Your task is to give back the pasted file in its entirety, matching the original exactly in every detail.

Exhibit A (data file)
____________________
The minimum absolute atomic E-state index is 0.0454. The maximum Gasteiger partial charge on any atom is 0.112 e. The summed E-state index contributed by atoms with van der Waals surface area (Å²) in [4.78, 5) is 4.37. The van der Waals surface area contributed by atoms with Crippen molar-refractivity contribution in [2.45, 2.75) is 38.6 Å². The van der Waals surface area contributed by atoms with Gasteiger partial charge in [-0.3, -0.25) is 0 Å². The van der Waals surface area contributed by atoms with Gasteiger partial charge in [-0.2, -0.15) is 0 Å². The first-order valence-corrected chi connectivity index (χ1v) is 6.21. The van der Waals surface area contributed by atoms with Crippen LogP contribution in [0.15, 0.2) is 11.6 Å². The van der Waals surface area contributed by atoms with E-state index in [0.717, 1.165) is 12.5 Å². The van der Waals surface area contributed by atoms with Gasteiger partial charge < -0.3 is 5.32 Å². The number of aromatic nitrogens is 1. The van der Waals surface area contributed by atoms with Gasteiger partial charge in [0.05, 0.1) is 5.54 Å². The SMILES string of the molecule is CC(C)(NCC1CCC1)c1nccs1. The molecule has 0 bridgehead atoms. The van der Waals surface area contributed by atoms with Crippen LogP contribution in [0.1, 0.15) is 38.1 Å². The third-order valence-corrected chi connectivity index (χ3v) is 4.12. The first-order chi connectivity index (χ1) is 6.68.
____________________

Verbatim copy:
The minimum absolute atomic E-state index is 0.0454. The maximum Gasteiger partial charge on any atom is 0.112 e. The summed E-state index contributed by atoms with van der Waals surface area (Å²) in [4.78, 5) is 4.37. The van der Waals surface area contributed by atoms with Crippen molar-refractivity contribution in [2.45, 2.75) is 38.6 Å². The van der Waals surface area contributed by atoms with Gasteiger partial charge in [-0.3, -0.25) is 0 Å². The van der Waals surface area contributed by atoms with Gasteiger partial charge in [-0.2, -0.15) is 0 Å². The first-order valence-corrected chi connectivity index (χ1v) is 6.21. The van der Waals surface area contributed by atoms with Crippen LogP contribution in [0.15, 0.2) is 11.6 Å². The van der Waals surface area contributed by atoms with E-state index in [0.717, 1.165) is 12.5 Å². The van der Waals surface area contributed by atoms with Gasteiger partial charge < -0.3 is 5.32 Å². The number of aromatic nitrogens is 1. The van der Waals surface area contributed by atoms with Gasteiger partial charge in [0.05, 0.1) is 5.54 Å². The SMILES string of the molecule is CC(C)(NCC1CCC1)c1nccs1. The molecule has 0 bridgehead atoms. The van der Waals surface area contributed by atoms with Crippen LogP contribution in [0.1, 0.15) is 38.1 Å². The third-order valence-corrected chi connectivity index (χ3v) is 4.12. The first-order chi connectivity index (χ1) is 6.68.